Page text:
Average to Good

Poor to Terrible

Don?t Know /Don?t Use

Total (%)







Butcher Shops












Australia Post












Service Stations












Major Department Stores






Cheap Supermarkets







Apart from studies commissioned by Telecom, research companies and periodicals at the time reported a range of perceptions that the business community held of Telecom and other businesses. A study published in the USA in 1982 reported that potential competitors, such as IBM, Wang and AT&T, were highly ranked in the USA by their peers, customers and competitors on a range of attributes. At that time they would likely have been similarly ranked in Australia with Telecom lower on the scale.

Tables 9 & 10 report that customer perceptions of Telecom were mixed and, on the whole, unacceptable for a competitive market. It was intolerable that over a third of business customers said that service repairs took too long, and almost one fifth complained about the quality of lines. It was alarming that Telecom's most profitable and fastest growing customers, Key and Major, judged that Telecom was not dynamic and innovative, and didn?t sell its services and products well.

Table 9: Business Customers? Views of Telecom - NSW & Victoria - June, 1982

(SRG Australia Pty Ltd, June, 1982)

What is the single problem business customers have with Telecom?


Service (fault repair/maintenance) takes too long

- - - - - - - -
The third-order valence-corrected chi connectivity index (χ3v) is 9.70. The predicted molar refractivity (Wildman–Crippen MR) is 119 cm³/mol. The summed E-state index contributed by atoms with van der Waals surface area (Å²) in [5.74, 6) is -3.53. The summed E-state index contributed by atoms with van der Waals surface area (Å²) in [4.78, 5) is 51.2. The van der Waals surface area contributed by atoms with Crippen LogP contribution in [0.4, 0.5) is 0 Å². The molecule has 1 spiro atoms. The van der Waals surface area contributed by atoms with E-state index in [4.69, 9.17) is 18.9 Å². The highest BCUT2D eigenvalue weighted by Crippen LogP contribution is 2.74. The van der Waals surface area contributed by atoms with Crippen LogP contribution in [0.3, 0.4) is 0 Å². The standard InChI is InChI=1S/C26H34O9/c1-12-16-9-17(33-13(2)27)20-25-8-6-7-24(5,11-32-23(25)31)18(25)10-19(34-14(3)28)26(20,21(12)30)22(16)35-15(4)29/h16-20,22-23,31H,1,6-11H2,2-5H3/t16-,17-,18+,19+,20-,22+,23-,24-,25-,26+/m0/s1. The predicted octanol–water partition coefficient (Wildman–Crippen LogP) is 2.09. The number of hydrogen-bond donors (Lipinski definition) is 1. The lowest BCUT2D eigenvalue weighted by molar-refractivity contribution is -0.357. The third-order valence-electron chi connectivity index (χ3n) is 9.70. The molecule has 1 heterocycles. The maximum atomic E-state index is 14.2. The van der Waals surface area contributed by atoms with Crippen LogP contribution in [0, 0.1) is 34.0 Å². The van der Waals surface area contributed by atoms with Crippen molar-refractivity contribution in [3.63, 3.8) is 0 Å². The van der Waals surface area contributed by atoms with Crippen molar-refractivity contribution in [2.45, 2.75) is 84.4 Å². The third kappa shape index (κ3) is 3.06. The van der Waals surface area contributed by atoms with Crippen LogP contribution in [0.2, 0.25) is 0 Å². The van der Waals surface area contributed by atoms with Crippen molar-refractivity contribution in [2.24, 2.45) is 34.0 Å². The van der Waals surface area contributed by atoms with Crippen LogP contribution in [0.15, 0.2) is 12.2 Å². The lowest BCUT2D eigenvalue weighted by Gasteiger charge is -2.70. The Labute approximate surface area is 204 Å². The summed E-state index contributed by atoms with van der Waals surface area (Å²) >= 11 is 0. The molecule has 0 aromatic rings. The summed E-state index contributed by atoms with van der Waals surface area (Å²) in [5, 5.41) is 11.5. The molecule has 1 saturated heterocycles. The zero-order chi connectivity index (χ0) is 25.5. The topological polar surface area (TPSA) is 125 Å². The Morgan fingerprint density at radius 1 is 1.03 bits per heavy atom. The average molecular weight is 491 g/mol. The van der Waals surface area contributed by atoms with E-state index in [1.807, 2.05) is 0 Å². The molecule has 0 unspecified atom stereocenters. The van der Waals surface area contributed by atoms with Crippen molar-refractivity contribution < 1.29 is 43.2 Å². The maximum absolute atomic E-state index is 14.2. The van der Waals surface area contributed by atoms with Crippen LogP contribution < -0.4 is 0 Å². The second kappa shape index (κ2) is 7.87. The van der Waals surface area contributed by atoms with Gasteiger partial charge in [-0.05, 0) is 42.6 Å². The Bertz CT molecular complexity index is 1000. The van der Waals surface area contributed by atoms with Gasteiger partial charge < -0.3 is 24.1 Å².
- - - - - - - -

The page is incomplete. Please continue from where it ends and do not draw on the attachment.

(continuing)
Quality of Lines


Bureaucratic Attitude


Installation Wait


Other Problems


No Problems






Table 10:  Key & Major Customers Ratings of Telecom - February, 1983

(REARK Market Research)



High Level of Agreement

High Level of Disagreement

Provision of Products & Services




Provides good value for money




Is quick to deal with complaints



Corporate Stance




Is dynamic




Is innovative




Can be trusted in dealings with customers    




Is friendly



Integration with Society




Contributes to Australia?s welfare




Contributes to Australia?s progress



Promotion & Advertising




Keeps the public well informed




Sells its services & products well       



Self-Respect & Self-Assessment




Is proud of its achievements




Believes in the quality of its service




Concerned to make a profit



Attitudes to Development




Looks to the future




Keeps abreast of what is going on overseas    




The new sales force was expected to be a crucial agent in changing those negative customer perceptions, and was fully briefed on the market and customer perceptions of Telecom during training and regularly afterwards.

Business Sales Centres

A Business Sales Centre (BSC) was a venue for the account managers and the business sales force to market to business customers. It could be used for sales presentations, product and service demonstrations, sales promotions, customer entertainment, media briefings and announcements, and training of customers? and Telecom staff.

A centre consisted of offices and conference rooms, a demonstration area, hospitality facilities and advanced audio-visual aids.

The experience of AT&T and the Bell companies with BSC?s in the USA was impressive. In the first year of operation in three BSC?s in the mid-West, 75% of customers visiting the centre purchased new or additional equipment and services. New revenue of about $1 million per month was generated from each centre. 74% of customers invited to the centre attended.

The centres were to be located in the business concentrations of Australia. Because the Key and Major business customers were strongly clustered in Sydney and Melbourne as were other large customers, two centres were to be established in each of Sydney and Melbourne and others would quickly follow in Canberra and Brisbane. With the confidence gained in these centres, the refined model was be deployed to the other capital and regional cities as financially viable. By 1987 12 centres were operating and it was clear that more were needed.